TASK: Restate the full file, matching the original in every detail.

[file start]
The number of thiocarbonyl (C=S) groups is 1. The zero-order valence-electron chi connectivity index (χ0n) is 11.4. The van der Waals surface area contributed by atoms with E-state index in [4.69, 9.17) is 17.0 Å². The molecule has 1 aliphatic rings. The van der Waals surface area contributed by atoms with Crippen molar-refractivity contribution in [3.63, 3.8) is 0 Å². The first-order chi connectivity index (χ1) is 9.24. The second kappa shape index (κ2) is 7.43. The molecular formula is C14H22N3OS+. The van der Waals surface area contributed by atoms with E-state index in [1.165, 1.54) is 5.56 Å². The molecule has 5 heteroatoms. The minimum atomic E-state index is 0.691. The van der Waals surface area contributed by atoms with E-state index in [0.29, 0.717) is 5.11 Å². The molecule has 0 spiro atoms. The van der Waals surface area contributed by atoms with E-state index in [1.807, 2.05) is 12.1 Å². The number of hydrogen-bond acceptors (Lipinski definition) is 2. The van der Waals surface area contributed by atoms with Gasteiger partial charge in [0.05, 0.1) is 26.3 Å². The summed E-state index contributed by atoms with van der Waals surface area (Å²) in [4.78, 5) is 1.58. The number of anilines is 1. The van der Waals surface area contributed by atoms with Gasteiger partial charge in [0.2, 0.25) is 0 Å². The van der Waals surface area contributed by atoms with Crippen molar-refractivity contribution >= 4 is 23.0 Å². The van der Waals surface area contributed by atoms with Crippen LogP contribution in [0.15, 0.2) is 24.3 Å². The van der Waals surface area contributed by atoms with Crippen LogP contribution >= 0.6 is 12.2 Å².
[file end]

The number of thiocarbonyl (C=S) groups is 1. The zero-order valence-electron chi connectivity index (χ0n) is 11.4. The van der Waals surface area contributed by atoms with E-state index in [4.69, 9.17) is 17.0 Å². The molecule has 1 aliphatic rings. The van der Waals surface area contributed by atoms with Crippen molar-refractivity contribution in [3.63, 3.8) is 0 Å². The first-order chi connectivity index (χ1) is 9.24. The second kappa shape index (κ2) is 7.43. The molecular formula is C14H22N3OS+. The van der Waals surface area contributed by atoms with E-state index in [1.165, 1.54) is 5.56 Å². The molecule has 5 heteroatoms. The minimum atomic E-state index is 0.691. The van der Waals surface area contributed by atoms with E-state index in [0.29, 0.717) is 5.11 Å². The molecule has 0 spiro atoms. The van der Waals surface area contributed by atoms with E-state index in [1.807, 2.05) is 12.1 Å². The number of hydrogen-bond acceptors (Lipinski definition) is 2. The van der Waals surface area contributed by atoms with Gasteiger partial charge in [0.05, 0.1) is 26.3 Å². The summed E-state index contributed by atoms with van der Waals surface area (Å²) in [4.78, 5) is 1.58. The number of anilines is 1. The van der Waals surface area contributed by atoms with Gasteiger partial charge in [0.2, 0.25) is 0 Å². The van der Waals surface area contributed by atoms with Crippen molar-refractivity contribution >= 4 is 23.0 Å². The van der Waals surface area contributed by atoms with Crippen LogP contribution in [0.15, 0.2) is 24.3 Å². The van der Waals surface area contributed by atoms with Crippen LogP contribution >= 0.6 is 12.2 Å².